The Real Weight of Plastic

The Real Weight of Plastic

Let's talk about the weight of plastic waste:

In 2015, about 730,000 tons of plastic bags, sacks, and wraps were generated in the US. What’s worse? More than 87% of those items are never recycled, winding up in landfills and the ocean.

We now know that microplastics (or their even smaller counterparts, nano plastics) are found everywhere in our environment including within our food chain (and even more horrifyingly), in newborn babies and studies show that they are damaging to human health in ways that are too innumerable to mention in a simple blog. But here’s a little scoop on why we need to stay educated on plastic waste, how we can reduce our personal plastic use to support our health and the environment, and where Ambrosia Produce Bags fit into the mix.


According to Harvard Health, “Studies have found that certain chemicals can leach out of the plastic and into the food and beverages we eat. Some of these chemicals have been linked to health problems such as metabolic disorders (including obesity) and reduced fertility.” 

From 2007 to 2018, there were as many as 108 cases of phthalate-contamination in plastic food containers. Phthalates are known endocrine disrupters, and when consumed by humans have been linked to everything from digestive issues to altered DNA and infertility.

Okay, so say you buy the fancy newer “BPA-free” microwave-safe containers in an effort to make an environmentally conscious upgrade. Unfortunately, you eventually need to dispose of damaged and broken plastic containers, and we all know what it’s like when one of these loses a lid and becomes utterly useless. Although many maintain that they are recyclable, keep in mind that most municipalities won’t accept recycled containers that aren’t clean, so make sure your wash and rinse them thoroughly. But the best alternative to plastic in general… is no plastic at all.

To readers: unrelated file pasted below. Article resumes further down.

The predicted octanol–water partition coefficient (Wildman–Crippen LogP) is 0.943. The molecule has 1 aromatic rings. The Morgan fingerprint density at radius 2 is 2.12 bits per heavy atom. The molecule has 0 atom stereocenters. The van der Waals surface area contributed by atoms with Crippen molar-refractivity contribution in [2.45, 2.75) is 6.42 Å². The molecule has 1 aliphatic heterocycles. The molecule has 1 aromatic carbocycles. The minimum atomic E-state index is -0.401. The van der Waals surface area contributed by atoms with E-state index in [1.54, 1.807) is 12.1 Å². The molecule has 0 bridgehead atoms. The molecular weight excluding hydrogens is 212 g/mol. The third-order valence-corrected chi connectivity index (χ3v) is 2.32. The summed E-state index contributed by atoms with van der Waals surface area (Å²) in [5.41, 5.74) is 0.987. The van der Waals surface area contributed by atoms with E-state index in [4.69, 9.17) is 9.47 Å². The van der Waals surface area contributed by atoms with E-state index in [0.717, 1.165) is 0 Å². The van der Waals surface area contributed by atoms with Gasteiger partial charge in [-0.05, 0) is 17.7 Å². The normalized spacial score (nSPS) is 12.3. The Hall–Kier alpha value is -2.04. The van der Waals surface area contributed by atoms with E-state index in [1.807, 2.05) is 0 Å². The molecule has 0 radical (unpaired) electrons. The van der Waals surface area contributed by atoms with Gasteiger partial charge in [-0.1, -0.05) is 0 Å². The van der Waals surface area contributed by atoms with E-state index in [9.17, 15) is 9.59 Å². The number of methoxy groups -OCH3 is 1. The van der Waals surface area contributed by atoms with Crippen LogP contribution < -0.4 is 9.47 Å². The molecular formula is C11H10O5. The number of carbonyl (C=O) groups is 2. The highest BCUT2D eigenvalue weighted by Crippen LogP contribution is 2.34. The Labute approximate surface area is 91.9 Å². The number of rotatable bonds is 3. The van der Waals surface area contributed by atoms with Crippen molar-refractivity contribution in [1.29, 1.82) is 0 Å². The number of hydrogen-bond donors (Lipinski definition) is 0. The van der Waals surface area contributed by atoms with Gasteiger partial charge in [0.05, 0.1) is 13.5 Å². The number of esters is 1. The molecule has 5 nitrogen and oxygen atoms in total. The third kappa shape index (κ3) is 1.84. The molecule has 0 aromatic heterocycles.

• Skip those single-use plastic bags in the grocery store. Those flimsy produce bags have a 20-minute life span and end up straight in the trash. Place your fresh produce right in your reusable grocery bag until you get to the register. If you wash & rinse your fruits and veggies before consumption (which we definitely recommend) there’s no need to have them in a separate bag from other grocery items while you shop.
  • Once you are home, store fresh produce in your reusable Ambrosia Produce Bags, and prepared foods in glass containers as needed. 
  • For to-go meals, opt for stainless steel containers. (Food-grade stainless steel is durable, rust-free, and heat resistant, making it a safe choice for food storage. It’s also reusable and recyclable, and lighter in weight than glass.)
  • Other more natural options that are more sustainable than plastic can include bamboo, ceramics, or biodegradable materials from rice husk and more!

Ditching plastic can be one of the most powerful moves you can make this year for yourself and the planet…and starting in your kitchen can be a great way to start! 

Ambrosia Reuseable Produce Bags are made from 100% European flax linen, are sustainably produced, and last for years. Sustainability is always in style, and reducing your plastic waste has never been easier.